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Stardust survivor pays emotional tribute to her late mother

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Antoinette Keegan, right, who lost her sisters Mary (19) and Martina (16) in the Stardust fire with her late mother Christine in 2016. Picture by Arthur Carron

Antoinette Keegan, right, who lost her sisters Mary (19) and Martina (16) in the Stardust fire with her late mother Christine in 2016. Picture by Arthur Carron

Antoinette Keegan, right, who lost her sisters Mary (19) and Martina (16) in the Stardust fire with her late mother Christine in 2016. Picture by Arthur Carron

Stardust fire survivor and campaigner Antoinette Keegan has paid an emotional tribute to her late mother Christine as the families of the 48 victims of the inferno face the grim 40th anniversary of the tragedy on Sunday.

Ms Keegan was in attendance at the ill-fated dance at the Stardust nightclub in Artane on Valentine’s Day in 1981 when a fire broke out in the disco, killing her sisters Mary (19) and Martina (16) along with 46 other young club-goers.

As she and other heartbroken families relive the horrors of that night and mark four decades since the tragedy, Ms Keegan said this weekend will be particularly hard to endure, especially as the family continues to mourn the loss of Christine (84), who died last July after devoting almost forty years of her life fighting for justice for the Stardust victims.

Speaking on RTÉ Radio’s Today with Claire Byrne, Miss Keegan fought back tears as she described how the anniversary will be an emotional one for the Keegan family.

“It’s going to be very, very difficult because our Ma was a rock, she was like a champion to us, she held us all together, even though she suffered so much loss in her whole life, losing two sisters and losing her two daughters and then me Dad passing away in 1986, she carried the campaign and she just kept fighting and fighting for justice,” she said.

“And this year is going to be really hard because it was on Valentine’s Day that we found out that me Ma was sick.

She was a great mother to us all. Even when I was at the hospital and when she was after burying her two daughters, she came up and smiled even though she was heartbroken after burying her two daughters.”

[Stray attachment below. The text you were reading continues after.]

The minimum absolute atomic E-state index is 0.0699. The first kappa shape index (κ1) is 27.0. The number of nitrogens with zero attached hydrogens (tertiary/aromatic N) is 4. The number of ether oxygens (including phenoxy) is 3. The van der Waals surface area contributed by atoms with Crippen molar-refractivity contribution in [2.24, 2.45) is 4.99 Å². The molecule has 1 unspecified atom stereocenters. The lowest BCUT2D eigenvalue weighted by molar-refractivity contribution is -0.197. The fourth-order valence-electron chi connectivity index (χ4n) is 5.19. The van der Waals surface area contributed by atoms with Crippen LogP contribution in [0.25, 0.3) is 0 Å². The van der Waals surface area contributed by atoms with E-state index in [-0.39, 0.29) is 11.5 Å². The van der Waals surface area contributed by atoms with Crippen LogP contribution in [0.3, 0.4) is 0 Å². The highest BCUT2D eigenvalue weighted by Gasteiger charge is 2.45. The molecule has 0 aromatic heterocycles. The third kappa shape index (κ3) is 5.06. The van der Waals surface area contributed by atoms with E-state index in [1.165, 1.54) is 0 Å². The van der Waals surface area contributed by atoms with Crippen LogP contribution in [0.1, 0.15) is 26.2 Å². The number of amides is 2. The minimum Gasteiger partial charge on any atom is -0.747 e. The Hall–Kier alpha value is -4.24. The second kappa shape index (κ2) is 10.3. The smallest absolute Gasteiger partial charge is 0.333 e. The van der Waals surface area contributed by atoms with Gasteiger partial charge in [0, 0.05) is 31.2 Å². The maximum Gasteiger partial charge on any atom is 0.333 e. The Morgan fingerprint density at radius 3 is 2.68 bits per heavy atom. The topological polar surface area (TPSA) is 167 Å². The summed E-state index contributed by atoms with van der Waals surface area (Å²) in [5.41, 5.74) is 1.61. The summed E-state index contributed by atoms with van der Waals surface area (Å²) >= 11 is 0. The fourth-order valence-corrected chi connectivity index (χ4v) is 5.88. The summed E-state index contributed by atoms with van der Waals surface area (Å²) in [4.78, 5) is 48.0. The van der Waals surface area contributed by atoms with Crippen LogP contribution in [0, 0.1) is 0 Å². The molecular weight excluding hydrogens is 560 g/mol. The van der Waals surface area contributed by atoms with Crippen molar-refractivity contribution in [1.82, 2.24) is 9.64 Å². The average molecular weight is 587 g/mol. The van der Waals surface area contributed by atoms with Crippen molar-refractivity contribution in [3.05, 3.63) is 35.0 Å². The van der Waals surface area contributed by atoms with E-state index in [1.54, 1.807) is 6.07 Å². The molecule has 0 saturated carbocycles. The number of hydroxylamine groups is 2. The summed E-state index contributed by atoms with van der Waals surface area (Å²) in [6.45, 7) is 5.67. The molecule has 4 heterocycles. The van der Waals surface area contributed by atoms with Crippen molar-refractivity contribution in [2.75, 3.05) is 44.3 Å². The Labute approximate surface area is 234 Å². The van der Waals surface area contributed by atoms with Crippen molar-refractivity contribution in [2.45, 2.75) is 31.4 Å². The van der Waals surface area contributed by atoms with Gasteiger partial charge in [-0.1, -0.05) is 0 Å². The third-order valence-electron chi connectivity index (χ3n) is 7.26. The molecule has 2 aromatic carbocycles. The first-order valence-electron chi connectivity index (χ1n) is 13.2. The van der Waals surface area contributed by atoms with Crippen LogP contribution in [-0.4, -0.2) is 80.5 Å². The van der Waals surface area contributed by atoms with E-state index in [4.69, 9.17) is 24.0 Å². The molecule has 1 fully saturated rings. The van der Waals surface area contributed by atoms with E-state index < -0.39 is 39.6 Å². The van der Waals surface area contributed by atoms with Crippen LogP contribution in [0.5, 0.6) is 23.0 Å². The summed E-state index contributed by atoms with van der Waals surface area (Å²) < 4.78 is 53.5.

“The smile in her eyes always shone bright. She was the light and soul of our hearts. We’re literally all heartbroken over it, we just still can’t believe that she’s gone.”

Ms Keegan, who vowed to carry on her mother’s campaign for justice following Christine’s death last summer, said that while her mother was delighted when she ‘told a little white lie’ that a fresh inquest had been granted before her death, the fact that an inquest is due to take place later this year will be very difficult for the families involved.

Asked how she will cope if she is called upon to testify, she broke down during the interview, stating: “I don’t know.”

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She recalled the horrific memory of being led out of the Coroner’s Court in tears during an initial inquest in 1982 after hearing the gruesome details of how her sister Mary died.

“It’s still a memory imprinted in my head and I can still remember every detail (of the fire),” she said.

The inquest, which is due to take place at the RDS, is expected to be the biggest and longest in the history of the State.

However, solicitor Darragh Mackin representing the Stardust families, said families have yet to receive any advance payments from the Department of Justice for legal aid to allow them to prepare for the inquest.

Sinn Fein leader Mary Lou McDonald today called the situation unacceptable.

“The failure of the Dept of Justice means the families legal teams cannot begin the work of preparing for the inquest.

"This means the inquest itself has stalled. This is not acceptable. The Stardust families have already waited forty long and heart-breaking years for justice.

Meanwhile, Dublin City Council today announced that it has carried out an upgrade of the Stardust Memorial Park in Coolock ahead of the anniversary.

Thousands of early-blooming bulbs like snowdrops were planted to coincide with the anniversary while a wildflower meadow was planted near the sunken garden..

“Work has been carried out on the most important feature of the park, the Memorial itself. A mix of white early flowering spring bulbs were chosen to flower around this time every year. Two benches were also commissioned so that anyone who wants to spend time at the Memorial has somewhere to sit,” the council said in a statement.

Dublin City Council hopes the immediate community and beyond will continue to enjoy the park and remember the 48 people who tragically lost their lives.”


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